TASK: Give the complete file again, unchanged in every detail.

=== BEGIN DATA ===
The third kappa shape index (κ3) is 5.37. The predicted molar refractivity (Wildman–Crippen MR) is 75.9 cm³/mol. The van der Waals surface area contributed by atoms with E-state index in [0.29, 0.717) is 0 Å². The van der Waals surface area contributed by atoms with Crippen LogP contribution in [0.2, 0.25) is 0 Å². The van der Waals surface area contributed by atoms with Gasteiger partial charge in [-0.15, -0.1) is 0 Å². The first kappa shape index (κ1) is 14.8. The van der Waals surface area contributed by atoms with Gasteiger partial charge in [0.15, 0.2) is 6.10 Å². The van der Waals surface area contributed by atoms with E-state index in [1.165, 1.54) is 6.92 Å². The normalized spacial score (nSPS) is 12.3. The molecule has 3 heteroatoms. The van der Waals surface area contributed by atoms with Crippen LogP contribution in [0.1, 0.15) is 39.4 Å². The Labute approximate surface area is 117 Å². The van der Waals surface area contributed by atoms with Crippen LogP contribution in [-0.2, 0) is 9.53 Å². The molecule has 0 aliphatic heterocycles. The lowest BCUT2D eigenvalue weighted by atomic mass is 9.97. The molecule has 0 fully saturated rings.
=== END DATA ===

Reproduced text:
The third kappa shape index (κ3) is 5.37. The predicted molar refractivity (Wildman–Crippen MR) is 75.9 cm³/mol. The van der Waals surface area contributed by atoms with E-state index in [0.29, 0.717) is 0 Å². The van der Waals surface area contributed by atoms with Crippen LogP contribution in [0.2, 0.25) is 0 Å². The van der Waals surface area contributed by atoms with Gasteiger partial charge in [-0.15, -0.1) is 0 Å². The first kappa shape index (κ1) is 14.8. The van der Waals surface area contributed by atoms with Gasteiger partial charge in [0.15, 0.2) is 6.10 Å². The van der Waals surface area contributed by atoms with E-state index in [1.165, 1.54) is 6.92 Å². The normalized spacial score (nSPS) is 12.3. The molecule has 3 heteroatoms. The van der Waals surface area contributed by atoms with Crippen LogP contribution in [0.1, 0.15) is 39.4 Å². The Labute approximate surface area is 117 Å². The van der Waals surface area contributed by atoms with Crippen LogP contribution in [-0.2, 0) is 9.53 Å². The molecule has 0 aliphatic heterocycles. The lowest BCUT2D eigenvalue weighted by atomic mass is 9.97. The molecule has 0 fully saturated rings.